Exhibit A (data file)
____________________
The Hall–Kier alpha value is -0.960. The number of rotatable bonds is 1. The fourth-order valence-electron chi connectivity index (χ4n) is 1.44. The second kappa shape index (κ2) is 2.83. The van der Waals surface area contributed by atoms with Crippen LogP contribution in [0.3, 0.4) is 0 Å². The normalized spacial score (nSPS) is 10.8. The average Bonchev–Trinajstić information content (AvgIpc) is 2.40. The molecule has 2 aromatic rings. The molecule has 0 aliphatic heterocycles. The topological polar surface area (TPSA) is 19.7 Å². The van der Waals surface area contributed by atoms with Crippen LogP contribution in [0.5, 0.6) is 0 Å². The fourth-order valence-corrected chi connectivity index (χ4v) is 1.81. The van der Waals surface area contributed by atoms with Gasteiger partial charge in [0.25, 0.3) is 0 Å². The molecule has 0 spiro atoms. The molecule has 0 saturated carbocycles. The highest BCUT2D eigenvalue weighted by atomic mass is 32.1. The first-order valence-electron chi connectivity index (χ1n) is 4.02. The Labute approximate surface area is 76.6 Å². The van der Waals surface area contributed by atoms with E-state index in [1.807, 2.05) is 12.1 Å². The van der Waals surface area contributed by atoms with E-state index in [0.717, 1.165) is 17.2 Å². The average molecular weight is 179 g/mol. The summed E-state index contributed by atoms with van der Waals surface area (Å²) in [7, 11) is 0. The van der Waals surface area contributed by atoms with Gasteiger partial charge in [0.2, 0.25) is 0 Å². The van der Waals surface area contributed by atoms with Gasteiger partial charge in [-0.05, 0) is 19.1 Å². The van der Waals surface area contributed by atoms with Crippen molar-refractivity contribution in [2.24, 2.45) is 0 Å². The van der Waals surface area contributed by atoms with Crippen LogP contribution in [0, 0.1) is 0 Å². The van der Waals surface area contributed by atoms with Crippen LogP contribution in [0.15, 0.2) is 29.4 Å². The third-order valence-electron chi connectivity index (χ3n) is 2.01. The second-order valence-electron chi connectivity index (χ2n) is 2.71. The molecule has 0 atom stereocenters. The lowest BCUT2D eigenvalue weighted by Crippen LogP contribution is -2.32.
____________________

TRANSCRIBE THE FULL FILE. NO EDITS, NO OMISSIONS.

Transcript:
The Hall–Kier alpha value is -0.960. The number of rotatable bonds is 1. The fourth-order valence-electron chi connectivity index (χ4n) is 1.44. The second kappa shape index (κ2) is 2.83. The van der Waals surface area contributed by atoms with Crippen LogP contribution in [0.3, 0.4) is 0 Å². The normalized spacial score (nSPS) is 10.8. The average Bonchev–Trinajstić information content (AvgIpc) is 2.40. The molecule has 2 aromatic rings. The molecule has 0 aliphatic heterocycles. The topological polar surface area (TPSA) is 19.7 Å². The van der Waals surface area contributed by atoms with Crippen LogP contribution in [0.5, 0.6) is 0 Å². The fourth-order valence-corrected chi connectivity index (χ4v) is 1.81. The van der Waals surface area contributed by atoms with Gasteiger partial charge in [0.25, 0.3) is 0 Å². The molecule has 0 spiro atoms. The molecule has 0 saturated carbocycles. The highest BCUT2D eigenvalue weighted by atomic mass is 32.1. The first-order valence-electron chi connectivity index (χ1n) is 4.02. The Labute approximate surface area is 76.6 Å². The van der Waals surface area contributed by atoms with E-state index in [1.807, 2.05) is 12.1 Å². The van der Waals surface area contributed by atoms with E-state index in [0.717, 1.165) is 17.2 Å². The average molecular weight is 179 g/mol. The summed E-state index contributed by atoms with van der Waals surface area (Å²) in [7, 11) is 0. The van der Waals surface area contributed by atoms with Gasteiger partial charge in [0.2, 0.25) is 0 Å². The van der Waals surface area contributed by atoms with Gasteiger partial charge in [-0.05, 0) is 19.1 Å². The van der Waals surface area contributed by atoms with Crippen molar-refractivity contribution in [2.24, 2.45) is 0 Å². The van der Waals surface area contributed by atoms with Crippen LogP contribution in [0, 0.1) is 0 Å². The van der Waals surface area contributed by atoms with Crippen LogP contribution in [0.15, 0.2) is 29.4 Å². The third-order valence-electron chi connectivity index (χ3n) is 2.01. The second-order valence-electron chi connectivity index (χ2n) is 2.71. The molecule has 0 atom stereocenters. The lowest BCUT2D eigenvalue weighted by Crippen LogP contribution is -2.32.